What happened to the Great Australian Dream? Home truths on the housing debate.

By Ben Knight and Ruth Fogarty

Australia’s obsession with real estate is practically a national sport, with spectators watching auctions as keenly as any footy game.

But in Melbourne and Sydney, some first homebuyers are faced with difficult choices: vast mortgages, vulnerable to interest rates rising; the prospect of moving to the city’s fringes, or even moving back home.

Tougher still is the realisation that they are competing with experienced investors equipped with tax breaks and negative gearing.

Now as the housing market begins to slow down, predictions of a crash are beginning to emerge. For the younger generation, that’s exactly what they’re banking on.

Here are a few different perspectives on the current housing debate:

Jules McKendry: The first homebuyer

Jules McKendry and her partner have spent every weekend for a year trying to buy their first home.

At just 25, Ms McKendry has managed to save $150,000 towards a deposit, but she is feeling ripped off.

She has bid and lost on many properties around Melbourne, but her competition is not other homebuyers — it’s investors.

For Ms McKendry, a collapse in the property market cannot come soon enough.

“If the prices keep doing what they are doing it now, there’s no way my kids will ever own a house,” she said.

“To them it will be normal, because no-one will own houses.”

Millie, Ben and Daisy Robson: The young family


Millie, her husband Ben and their young daughter Daisy have moved back home with Millie’s parents — and all three of them share the room she slept in as a teenager.

Ms Robson’s parents, Gerry and Libby, also have their three sons living at home — but this family is lucky enough to get along.

The couple say they are unable save up for a deposit to buy their own home and pay rent at the same time, so they have decided to sit tight, keep saving and wait for the tide to change.

“We’ll just try and put away as much money as we can and see where we’re at when this bubble bursts,” Ms Robson said.

Ken Morrison: Chief executive of the Property Council of Australia

Ken Morrison of The Property Council agrees there is a housing affordability problem, but believes undersupply and an increasing population is the root cause.

“The big factor pushing up prices has been the chronic undersupply of housing … and the failure of that supply pipeline to match our growing cities and our growing population,” he said.

The council believes a thriving housing industry makes for a thriving economy, and is a big supporter of negative gearing.

It recently launched its own campaign against Labor’s suggested policy changes, which proposed that negative gearing should only be available on newly-constructed homes.

Catherine Cashmore: President of Prosper Australia

Buyer’s advocate Catherine Cashmore has amassed some unusual data which she believes is proof there is a massive oversupply of vacant properties in and around metropolitan Melbourne.


She analysed records from Melbourne’s water authorities to see how much usage there was per day and discovered around 80,000 properties where water usage was minimal.

But because they are not advertised, these empty dwellings never appear on the rental market.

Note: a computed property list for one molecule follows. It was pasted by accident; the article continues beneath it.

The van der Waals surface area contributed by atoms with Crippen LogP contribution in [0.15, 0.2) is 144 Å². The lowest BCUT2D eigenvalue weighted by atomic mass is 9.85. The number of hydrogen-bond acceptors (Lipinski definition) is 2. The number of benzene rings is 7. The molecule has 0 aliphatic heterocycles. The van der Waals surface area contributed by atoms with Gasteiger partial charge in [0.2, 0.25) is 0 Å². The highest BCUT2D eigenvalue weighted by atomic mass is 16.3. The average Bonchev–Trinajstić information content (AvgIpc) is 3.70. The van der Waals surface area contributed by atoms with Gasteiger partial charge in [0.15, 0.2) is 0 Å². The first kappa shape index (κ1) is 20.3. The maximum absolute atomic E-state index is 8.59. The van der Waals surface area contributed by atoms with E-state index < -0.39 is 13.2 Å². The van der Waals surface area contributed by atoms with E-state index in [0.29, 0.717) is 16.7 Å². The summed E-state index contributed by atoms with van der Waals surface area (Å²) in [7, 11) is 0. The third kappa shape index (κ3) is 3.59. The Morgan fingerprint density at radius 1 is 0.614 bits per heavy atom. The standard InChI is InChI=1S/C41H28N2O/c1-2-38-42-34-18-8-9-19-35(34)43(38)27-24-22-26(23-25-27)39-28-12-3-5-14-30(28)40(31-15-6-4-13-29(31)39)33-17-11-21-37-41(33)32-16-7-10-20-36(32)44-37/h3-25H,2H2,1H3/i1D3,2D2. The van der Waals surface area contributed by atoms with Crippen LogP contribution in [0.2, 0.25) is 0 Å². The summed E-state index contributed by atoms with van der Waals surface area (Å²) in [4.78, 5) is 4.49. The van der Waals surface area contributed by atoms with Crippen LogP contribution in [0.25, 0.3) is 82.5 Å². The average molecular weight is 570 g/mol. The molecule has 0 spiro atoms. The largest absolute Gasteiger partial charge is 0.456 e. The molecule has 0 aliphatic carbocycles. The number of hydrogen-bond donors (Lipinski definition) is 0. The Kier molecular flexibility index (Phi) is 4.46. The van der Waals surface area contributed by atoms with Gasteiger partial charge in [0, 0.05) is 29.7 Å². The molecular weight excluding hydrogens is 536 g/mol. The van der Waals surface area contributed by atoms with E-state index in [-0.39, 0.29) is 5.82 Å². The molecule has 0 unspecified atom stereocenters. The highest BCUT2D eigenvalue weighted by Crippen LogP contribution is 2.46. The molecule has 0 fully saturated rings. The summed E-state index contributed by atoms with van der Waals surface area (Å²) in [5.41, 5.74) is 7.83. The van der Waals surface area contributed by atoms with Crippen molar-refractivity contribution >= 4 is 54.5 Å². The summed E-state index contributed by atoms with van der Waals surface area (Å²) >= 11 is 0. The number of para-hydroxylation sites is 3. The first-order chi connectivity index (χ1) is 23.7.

“It’s clear that people are buying them and they are not interested in renting them out,” she said.

Amy Reynolds: Strategist at Apt Capital Management

Amy Reynolds is a hedge fund manager with a Singapore-based capital fund, who believe that, based on global housing market indicators, property in Australia is massively overvalued – by as much as 40 per cent.

“Our feeling is that there’s definitely been a property bubble developing in Australia,” she said.

They found a crash in their analysis that a bubble was coming because financial institutions were too exposed to the mortgage market, and her firm has bet against a number of major Australian banks.

The gulf between house prices and the average income is a crucial indicator.

In Sydney, the price to income ratio is currently 12.2 times the median salary. In Melbourne, it is almost 10.

Prior to the collapse of the US housing market, that figure was only five.

John Daley: Grattan Institute

John Daley from the Grattan Institute paints a bleak picture for Millennials, saying the widening gap between house prices and the average income is locking Generations X and Y out of the housing market — and negative gearing is part of the problem.


“About 60 per cent [of 25 to 34-year-olds used to] own a house. Now it’s less than half,” he said.

Ahead of the upcoming budget, the Government announced there would be no changes to their existing policy on negative gearing.

In defence of the policy, Scott Morrison said most Australians who benefit from the concession earn less than $80,000 after tax per year.

But a recent report by the Grattan Institute — Hot property: negative gearing and capital gains tax — states that negative gearing benefits the top 10 per cent of income earners.

The report points out that in combination with capital gains tax, these concessions benefit property investors, negatively impact housing affordability and disadvantage first home buyers.

The report proposes a 50-25 per cent reduction in the capital gains discount, and a limit on the losses investors can claim.

In a blog post, the Prime Minister hit back at the Institute’s analysis, saying it was “littered with factually incorrect statements”.

In a detailed response in the AFR, Mr Daley argued against Mr Turnbull’s comments, saying other countries that do not permit negative gearing continue to “have functional rental markets”.

Watch Home Truths on Four Corners tonight at 8:30pm on ABC TV.

This post originally appeared on ABC News.

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